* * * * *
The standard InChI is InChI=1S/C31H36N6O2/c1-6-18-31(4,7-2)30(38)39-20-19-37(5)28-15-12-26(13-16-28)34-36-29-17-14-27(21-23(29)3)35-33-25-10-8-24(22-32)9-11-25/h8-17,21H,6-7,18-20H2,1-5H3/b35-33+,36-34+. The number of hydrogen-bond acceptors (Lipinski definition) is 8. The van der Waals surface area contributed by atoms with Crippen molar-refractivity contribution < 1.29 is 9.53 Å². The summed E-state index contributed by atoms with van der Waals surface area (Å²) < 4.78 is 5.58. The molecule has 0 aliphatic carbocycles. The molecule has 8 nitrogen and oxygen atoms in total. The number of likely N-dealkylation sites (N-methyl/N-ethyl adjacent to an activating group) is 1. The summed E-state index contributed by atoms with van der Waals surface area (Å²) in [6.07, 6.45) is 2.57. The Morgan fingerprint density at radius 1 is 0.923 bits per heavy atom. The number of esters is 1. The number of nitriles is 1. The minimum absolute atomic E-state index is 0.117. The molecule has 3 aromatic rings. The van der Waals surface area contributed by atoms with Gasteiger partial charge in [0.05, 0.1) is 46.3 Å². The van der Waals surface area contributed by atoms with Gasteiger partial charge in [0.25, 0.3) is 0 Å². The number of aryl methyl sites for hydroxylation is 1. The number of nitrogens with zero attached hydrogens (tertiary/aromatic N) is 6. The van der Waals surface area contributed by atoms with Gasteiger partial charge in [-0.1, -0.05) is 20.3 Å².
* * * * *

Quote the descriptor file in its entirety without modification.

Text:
The standard InChI is InChI=1S/C31H36N6O2/c1-6-18-31(4,7-2)30(38)39-20-19-37(5)28-15-12-26(13-16-28)34-36-29-17-14-27(21-23(29)3)35-33-25-10-8-24(22-32)9-11-25/h8-17,21H,6-7,18-20H2,1-5H3/b35-33+,36-34+. The number of hydrogen-bond acceptors (Lipinski definition) is 8. The van der Waals surface area contributed by atoms with Crippen molar-refractivity contribution < 1.29 is 9.53 Å². The summed E-state index contributed by atoms with van der Waals surface area (Å²) < 4.78 is 5.58. The molecule has 0 aliphatic carbocycles. The molecule has 8 nitrogen and oxygen atoms in total. The number of likely N-dealkylation sites (N-methyl/N-ethyl adjacent to an activating group) is 1. The summed E-state index contributed by atoms with van der Waals surface area (Å²) in [6.07, 6.45) is 2.57. The Morgan fingerprint density at radius 1 is 0.923 bits per heavy atom. The number of esters is 1. The number of nitriles is 1. The minimum absolute atomic E-state index is 0.117. The molecule has 3 aromatic rings. The van der Waals surface area contributed by atoms with Gasteiger partial charge in [0.05, 0.1) is 46.3 Å². The van der Waals surface area contributed by atoms with Gasteiger partial charge in [0.25, 0.3) is 0 Å². The number of aryl methyl sites for hydroxylation is 1. The number of nitrogens with zero attached hydrogens (tertiary/aromatic N) is 6. The van der Waals surface area contributed by atoms with Gasteiger partial charge in [-0.1, -0.05) is 20.3 Å².